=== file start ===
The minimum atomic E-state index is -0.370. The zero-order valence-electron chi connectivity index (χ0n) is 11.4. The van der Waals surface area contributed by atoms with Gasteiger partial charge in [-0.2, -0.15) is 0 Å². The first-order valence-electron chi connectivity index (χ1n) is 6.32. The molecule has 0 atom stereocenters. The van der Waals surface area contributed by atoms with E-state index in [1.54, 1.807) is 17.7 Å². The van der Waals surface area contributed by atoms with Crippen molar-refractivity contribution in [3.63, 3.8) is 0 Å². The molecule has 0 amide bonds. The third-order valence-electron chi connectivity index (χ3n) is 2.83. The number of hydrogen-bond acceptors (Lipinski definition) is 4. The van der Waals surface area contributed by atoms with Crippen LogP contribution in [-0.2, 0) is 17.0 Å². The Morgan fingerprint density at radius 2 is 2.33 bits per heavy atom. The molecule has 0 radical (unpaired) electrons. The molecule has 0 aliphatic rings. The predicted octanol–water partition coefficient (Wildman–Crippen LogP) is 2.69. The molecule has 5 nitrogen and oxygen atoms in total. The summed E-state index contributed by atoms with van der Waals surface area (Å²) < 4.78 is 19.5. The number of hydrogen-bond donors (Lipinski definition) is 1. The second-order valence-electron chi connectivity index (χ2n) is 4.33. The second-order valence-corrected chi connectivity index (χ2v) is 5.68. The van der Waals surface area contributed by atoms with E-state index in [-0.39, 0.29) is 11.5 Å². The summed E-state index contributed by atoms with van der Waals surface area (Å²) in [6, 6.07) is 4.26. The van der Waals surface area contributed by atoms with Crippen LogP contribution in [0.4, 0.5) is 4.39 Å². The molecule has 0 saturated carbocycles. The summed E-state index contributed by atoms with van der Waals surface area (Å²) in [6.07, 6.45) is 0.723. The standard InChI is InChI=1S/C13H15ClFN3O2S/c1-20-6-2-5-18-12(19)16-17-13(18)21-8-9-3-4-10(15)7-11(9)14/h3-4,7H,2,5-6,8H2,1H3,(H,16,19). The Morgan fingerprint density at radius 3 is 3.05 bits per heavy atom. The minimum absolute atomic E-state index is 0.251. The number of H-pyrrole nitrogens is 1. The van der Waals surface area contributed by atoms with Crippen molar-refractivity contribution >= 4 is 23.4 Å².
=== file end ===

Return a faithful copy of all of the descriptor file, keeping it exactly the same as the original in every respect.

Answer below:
The minimum atomic E-state index is -0.370. The zero-order valence-electron chi connectivity index (χ0n) is 11.4. The van der Waals surface area contributed by atoms with Gasteiger partial charge in [-0.2, -0.15) is 0 Å². The first-order valence-electron chi connectivity index (χ1n) is 6.32. The molecule has 0 atom stereocenters. The van der Waals surface area contributed by atoms with E-state index in [1.54, 1.807) is 17.7 Å². The van der Waals surface area contributed by atoms with Crippen molar-refractivity contribution in [3.63, 3.8) is 0 Å². The molecule has 0 amide bonds. The third-order valence-electron chi connectivity index (χ3n) is 2.83. The number of hydrogen-bond acceptors (Lipinski definition) is 4. The van der Waals surface area contributed by atoms with Crippen LogP contribution in [-0.2, 0) is 17.0 Å². The Morgan fingerprint density at radius 2 is 2.33 bits per heavy atom. The molecule has 0 radical (unpaired) electrons. The molecule has 0 aliphatic rings. The predicted octanol–water partition coefficient (Wildman–Crippen LogP) is 2.69. The molecule has 5 nitrogen and oxygen atoms in total. The summed E-state index contributed by atoms with van der Waals surface area (Å²) < 4.78 is 19.5. The number of hydrogen-bond donors (Lipinski definition) is 1. The second-order valence-electron chi connectivity index (χ2n) is 4.33. The second-order valence-corrected chi connectivity index (χ2v) is 5.68. The van der Waals surface area contributed by atoms with E-state index in [-0.39, 0.29) is 11.5 Å². The summed E-state index contributed by atoms with van der Waals surface area (Å²) in [6, 6.07) is 4.26. The van der Waals surface area contributed by atoms with Crippen LogP contribution in [0.4, 0.5) is 4.39 Å². The molecule has 0 saturated carbocycles. The summed E-state index contributed by atoms with van der Waals surface area (Å²) in [6.07, 6.45) is 0.723. The standard InChI is InChI=1S/C13H15ClFN3O2S/c1-20-6-2-5-18-12(19)16-17-13(18)21-8-9-3-4-10(15)7-11(9)14/h3-4,7H,2,5-6,8H2,1H3,(H,16,19). The Morgan fingerprint density at radius 3 is 3.05 bits per heavy atom. The minimum absolute atomic E-state index is 0.251. The number of H-pyrrole nitrogens is 1. The van der Waals surface area contributed by atoms with Crippen molar-refractivity contribution >= 4 is 23.4 Å².